Hitachi or Freud - which one in the table?


I'll probably get as many opinions as there are people reading this, but what the hey. Maybe someone will come up with something I haven't thought of.
I have a Freud 2000E and a Hitachi M12V. I like 'em both. I'm ready to permanently mount one of them into a table. I've been using both of them in the table and handheld, and I like both of them for both uses. The Hitachi's lighter but I like the grips on the Freud, and the switch, and the plunge lock, more than the Hitachi. So I've pretty much decided to install a router raizer in the Hitachi and put that one in the table.
But before I do that, I thought I'd ask. Would anyone care to put forth any arguments for using the Freud over the Hitachi? Subjective counts, I guess. If you just LIKE one or the other in the table, and the other one for non- table work, I'd be interested to hear it.
Dan
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The Hitachi's collet is well suited for use in a table (quarter turn to tighten and loosen, just like on a shaper). Also you can easily remove the plunge springs. And remove the handles while you're at it.

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Well. Already there's one I hadn't considered. :-)
Yes, I was thinking I'd remove the handles.
I was also thinking I'd bend the wrench like they say in the online manual. I'm thinking maybe I ought to buy a spare before I stick it in the vise and crank on it, though.
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Dan,
I've had my Freud in Jessem Rout-R-Lift for over 3 years now and it's been a real work-horse. I removed the springs and the handles (ya gotta know the secret handshake to remove those handles though...).
I believe I purchased a bent--wrench from CMT's site. As I recall (check it) the Freud has a 27mm collet and CMT sold a 25mm bent wrench. It didn't take much to file/grind the wrench to the correct size.
One drawback to most routers is to enable the locking mechanism when they're mounted in a table unless they're purpose built for that. The Freud wasn't but about 3' of stainless wire cable from the borg and a couple of fasteners and I fabricated a cable pull that pulls the lock into place. A small spring attached to the cable pulls the lock back to the unlock position. So I pull on the cable with one hand to lock the collet and use the bent wrench with the other to loosen the collet. Freud uses a 21 step collet so it takes several turns. That may be a minus in most peoples mind but it's hard to have a bit climb out of the collet with that setup too.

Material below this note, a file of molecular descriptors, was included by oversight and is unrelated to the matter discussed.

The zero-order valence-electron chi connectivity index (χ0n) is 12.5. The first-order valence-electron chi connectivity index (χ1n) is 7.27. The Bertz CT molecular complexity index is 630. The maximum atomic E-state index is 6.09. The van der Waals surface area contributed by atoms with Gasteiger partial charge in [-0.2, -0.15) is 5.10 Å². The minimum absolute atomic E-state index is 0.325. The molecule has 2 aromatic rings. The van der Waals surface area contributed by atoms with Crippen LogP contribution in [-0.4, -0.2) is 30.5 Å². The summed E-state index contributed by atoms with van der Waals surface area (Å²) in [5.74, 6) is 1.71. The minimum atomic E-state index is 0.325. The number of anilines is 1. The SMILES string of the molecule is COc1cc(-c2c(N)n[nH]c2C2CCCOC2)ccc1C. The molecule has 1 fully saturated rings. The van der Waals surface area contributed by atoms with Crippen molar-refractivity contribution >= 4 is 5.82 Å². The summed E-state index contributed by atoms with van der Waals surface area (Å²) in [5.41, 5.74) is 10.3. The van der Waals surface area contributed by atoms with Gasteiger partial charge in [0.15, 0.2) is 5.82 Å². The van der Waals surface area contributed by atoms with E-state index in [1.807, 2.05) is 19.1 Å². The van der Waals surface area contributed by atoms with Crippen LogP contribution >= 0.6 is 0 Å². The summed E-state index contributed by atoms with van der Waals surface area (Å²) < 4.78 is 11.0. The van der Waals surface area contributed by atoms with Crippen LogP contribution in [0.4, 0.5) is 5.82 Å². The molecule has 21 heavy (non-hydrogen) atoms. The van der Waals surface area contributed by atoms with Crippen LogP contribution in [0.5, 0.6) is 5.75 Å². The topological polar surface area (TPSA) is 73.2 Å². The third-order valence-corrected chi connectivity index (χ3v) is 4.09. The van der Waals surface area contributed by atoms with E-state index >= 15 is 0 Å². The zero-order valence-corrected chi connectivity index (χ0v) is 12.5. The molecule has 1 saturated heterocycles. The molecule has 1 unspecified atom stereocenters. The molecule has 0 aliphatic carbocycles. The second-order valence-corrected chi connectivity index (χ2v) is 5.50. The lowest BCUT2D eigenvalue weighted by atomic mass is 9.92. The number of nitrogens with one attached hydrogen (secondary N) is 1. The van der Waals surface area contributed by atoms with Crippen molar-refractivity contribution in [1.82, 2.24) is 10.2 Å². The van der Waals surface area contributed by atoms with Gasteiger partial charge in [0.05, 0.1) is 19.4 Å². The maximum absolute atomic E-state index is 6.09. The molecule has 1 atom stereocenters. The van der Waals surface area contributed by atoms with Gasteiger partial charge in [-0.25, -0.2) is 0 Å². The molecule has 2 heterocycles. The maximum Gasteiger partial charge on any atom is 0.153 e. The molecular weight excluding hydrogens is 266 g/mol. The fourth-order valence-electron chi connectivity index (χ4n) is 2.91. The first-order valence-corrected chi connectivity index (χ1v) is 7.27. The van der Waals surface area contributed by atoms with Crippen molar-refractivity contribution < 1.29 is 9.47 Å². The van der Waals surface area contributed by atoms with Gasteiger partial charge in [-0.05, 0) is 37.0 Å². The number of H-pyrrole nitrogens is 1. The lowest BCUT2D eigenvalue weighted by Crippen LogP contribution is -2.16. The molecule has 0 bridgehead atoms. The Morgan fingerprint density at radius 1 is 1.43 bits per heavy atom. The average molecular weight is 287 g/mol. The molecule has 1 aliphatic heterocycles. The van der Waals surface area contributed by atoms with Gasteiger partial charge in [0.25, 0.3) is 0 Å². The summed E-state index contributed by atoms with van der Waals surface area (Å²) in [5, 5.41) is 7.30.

The Freud is mounted inside a box beneath the table that is the right wing of my Jet TS and I have a 4" DC hose connected to that. If you enclose yours, be sure there is sufficient holes in the box to allow for air flow through the box so it can clear the router and the chips. The routers internal fan is blowing air towards the bit and the DC is sucking so you have a bit of a fight going on but with the right DC or shop vac setup, it works fine. I built a router fence that Pat Warner designed about 4 years ago and was a featured article in FWW. It has an attachment for a shop vac hose and works very well.
Don't be afraid to experiment to get the setup right for you. Almost forgot.. The bottom plate of the Freud needs a bit of metalwork ground away to allow that bent wrench to work properly. You'll note that the bottom opening is half-round, half-square. The flats needed to be ground open. Don't worry, plenty of metal there to work with and it doesn't weaken the base plate.
With all the above said....and mine is a nice setup now... I would not go thru the hassle again. To many routers out there these days that are designed for being table mounted. Only reason I would change now is if my Freud burned out or wasn't repairable for some reason but I like the configuration and it's easy to work with.
Bob S.

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Thanks Bob, thanks Al.
So, it looks like I go with my first thought, and install the Hitachi. Partly because I prefer the Freud for handheld and partly because it just looks like less work. :-)
I was going to order the Xtreme Xtension and thus avoid all that stuff with the bent wrench and collet lock, but decided at 70 bucks I could wait till the next woodworking show. I think I'll use it a while and see if I can come up with a cable-pull arrangement like yours, Bob. I've already got a mechanism in mind for the plunge lock.
I appreciate the help.
Dan
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